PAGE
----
Top Tip – Tax Payment 31st January 2014 – CII CF2, CF5, R03, R06, AF1, AF5
Last updated on September 25th, 2019 at 4:45 am
As December approaches some may be thinking more of the 31st January tax bill that’s looming rather than Santa and his reindeer.
The self-employed are only too familiar with the January ‘tax blues’ and the prospect of having the first payment of account to pay for the current tax year as well as the balancing payment that’s due for the previous tax year.
Let’s look at an example:
Danny had a tax bill in 2011/12 of £14,000 and in 2012/2013 of £16,000. Let’s estimate that his tax bill for 2013/2014 will be £20,000.
What will his tax payment be on 31st January 2014?
Firstly he needs to pay the first payment on account for 2013/14. This is based on 50% of the previous years’ tax bill – ie 50% of £16,000 = £8,000.
He also has to pay the balancing payment for the 2012/13 tax year. He will have paid £14,000 on account (100% of the 2011/12 tax year) and so he’ll owe the difference between that and the £16,000 he actually owes for 2012/13. His balancing payment will be £2,000.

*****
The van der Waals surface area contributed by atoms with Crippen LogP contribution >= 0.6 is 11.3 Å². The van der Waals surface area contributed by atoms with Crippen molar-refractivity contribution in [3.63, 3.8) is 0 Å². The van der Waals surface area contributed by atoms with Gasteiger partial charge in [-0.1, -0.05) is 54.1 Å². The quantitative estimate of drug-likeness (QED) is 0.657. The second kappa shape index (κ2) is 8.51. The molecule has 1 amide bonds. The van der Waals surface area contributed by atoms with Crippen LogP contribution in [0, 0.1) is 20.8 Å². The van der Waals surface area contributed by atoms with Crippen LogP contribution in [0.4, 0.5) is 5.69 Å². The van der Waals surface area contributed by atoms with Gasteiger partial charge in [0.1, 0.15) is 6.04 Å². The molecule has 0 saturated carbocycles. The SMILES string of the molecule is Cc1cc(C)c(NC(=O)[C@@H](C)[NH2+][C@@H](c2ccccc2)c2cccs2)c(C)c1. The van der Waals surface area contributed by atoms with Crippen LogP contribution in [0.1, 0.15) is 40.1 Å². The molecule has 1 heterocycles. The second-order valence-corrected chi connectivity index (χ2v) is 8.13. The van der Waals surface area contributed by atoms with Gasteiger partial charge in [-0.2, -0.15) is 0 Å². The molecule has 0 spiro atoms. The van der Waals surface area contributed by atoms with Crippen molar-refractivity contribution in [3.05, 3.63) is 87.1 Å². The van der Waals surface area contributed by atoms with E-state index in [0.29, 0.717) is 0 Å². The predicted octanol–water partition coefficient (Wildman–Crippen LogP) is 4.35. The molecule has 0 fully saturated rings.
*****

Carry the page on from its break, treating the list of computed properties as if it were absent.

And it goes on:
To that he will need to add his Class 4 NI contributions (these are paid as a % of annual taxable profits – 9% between £7,755 and £41,450 and 2% on profits over that amount) and also any capital gains tax that he owes on gains made in 2012/13.
All in all January can be an expensive month!
For smaller businesses though there is some good news for 2013/14 and that is that the cash basis can be used to work out income and expenses for self-assessment. The cash basis can be used if you are a sole trader or in a partnership and have an income of £79,000 or less a year (this is the VAT threshold). Cash basis could suit smaller businesses because, at the end of the tax year, you don’t have to pay tax on money you didn’t actually receive in your accounting period. (NB Limited companies and limited liability partnerships can’t use cash basis).
For more information on our training resources go to:
http://www.brandft.co.uk/cf/cf2.asp – for CF2
http://www.brandft.co.uk/cf/cf5.asp – for CF5
http://www.brandft.co.uk/drfp/r03.asp – for R03
http://www.brandft.co.uk/drfp/r06.asp – for R06
http://www.brandft.co.uk/advdf/af1.asp – for AF1
http://www.brandft.co.uk/advdf/af5.asp – for AF5